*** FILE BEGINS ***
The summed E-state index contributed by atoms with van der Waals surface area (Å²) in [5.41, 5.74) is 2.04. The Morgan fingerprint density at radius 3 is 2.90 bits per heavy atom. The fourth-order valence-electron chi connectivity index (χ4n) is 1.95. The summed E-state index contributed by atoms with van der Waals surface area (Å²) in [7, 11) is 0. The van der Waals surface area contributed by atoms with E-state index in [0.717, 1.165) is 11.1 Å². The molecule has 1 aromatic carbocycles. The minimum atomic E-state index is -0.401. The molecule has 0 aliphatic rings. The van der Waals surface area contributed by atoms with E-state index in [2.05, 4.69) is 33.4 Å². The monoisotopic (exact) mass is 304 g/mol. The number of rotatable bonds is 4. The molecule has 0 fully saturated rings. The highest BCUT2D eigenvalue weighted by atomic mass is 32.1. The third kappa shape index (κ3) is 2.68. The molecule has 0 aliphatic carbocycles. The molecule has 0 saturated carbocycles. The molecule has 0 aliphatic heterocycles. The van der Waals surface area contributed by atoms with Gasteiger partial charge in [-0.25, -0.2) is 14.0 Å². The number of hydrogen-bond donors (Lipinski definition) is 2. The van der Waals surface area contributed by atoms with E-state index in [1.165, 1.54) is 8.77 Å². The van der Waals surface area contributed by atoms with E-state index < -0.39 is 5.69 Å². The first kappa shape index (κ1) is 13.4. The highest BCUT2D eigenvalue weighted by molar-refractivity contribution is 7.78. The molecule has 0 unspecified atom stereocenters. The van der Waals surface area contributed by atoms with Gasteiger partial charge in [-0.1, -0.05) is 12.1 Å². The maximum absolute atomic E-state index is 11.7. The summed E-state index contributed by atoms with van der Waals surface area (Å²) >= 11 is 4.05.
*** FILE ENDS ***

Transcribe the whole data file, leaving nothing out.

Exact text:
The summed E-state index contributed by atoms with van der Waals surface area (Å²) in [5.41, 5.74) is 2.04. The Morgan fingerprint density at radius 3 is 2.90 bits per heavy atom. The fourth-order valence-electron chi connectivity index (χ4n) is 1.95. The summed E-state index contributed by atoms with van der Waals surface area (Å²) in [7, 11) is 0. The van der Waals surface area contributed by atoms with E-state index in [0.717, 1.165) is 11.1 Å². The molecule has 1 aromatic carbocycles. The minimum atomic E-state index is -0.401. The molecule has 0 aliphatic rings. The van der Waals surface area contributed by atoms with E-state index in [2.05, 4.69) is 33.4 Å². The monoisotopic (exact) mass is 304 g/mol. The number of rotatable bonds is 4. The molecule has 0 fully saturated rings. The highest BCUT2D eigenvalue weighted by atomic mass is 32.1. The third kappa shape index (κ3) is 2.68. The molecule has 0 aliphatic carbocycles. The molecule has 0 saturated carbocycles. The molecule has 0 aliphatic heterocycles. The van der Waals surface area contributed by atoms with Gasteiger partial charge in [-0.25, -0.2) is 14.0 Å². The number of hydrogen-bond donors (Lipinski definition) is 2. The van der Waals surface area contributed by atoms with E-state index in [1.165, 1.54) is 8.77 Å². The van der Waals surface area contributed by atoms with E-state index < -0.39 is 5.69 Å². The first kappa shape index (κ1) is 13.4. The highest BCUT2D eigenvalue weighted by molar-refractivity contribution is 7.78. The molecule has 0 unspecified atom stereocenters. The van der Waals surface area contributed by atoms with Gasteiger partial charge in [-0.1, -0.05) is 12.1 Å². The maximum absolute atomic E-state index is 11.7. The summed E-state index contributed by atoms with van der Waals surface area (Å²) >= 11 is 4.05.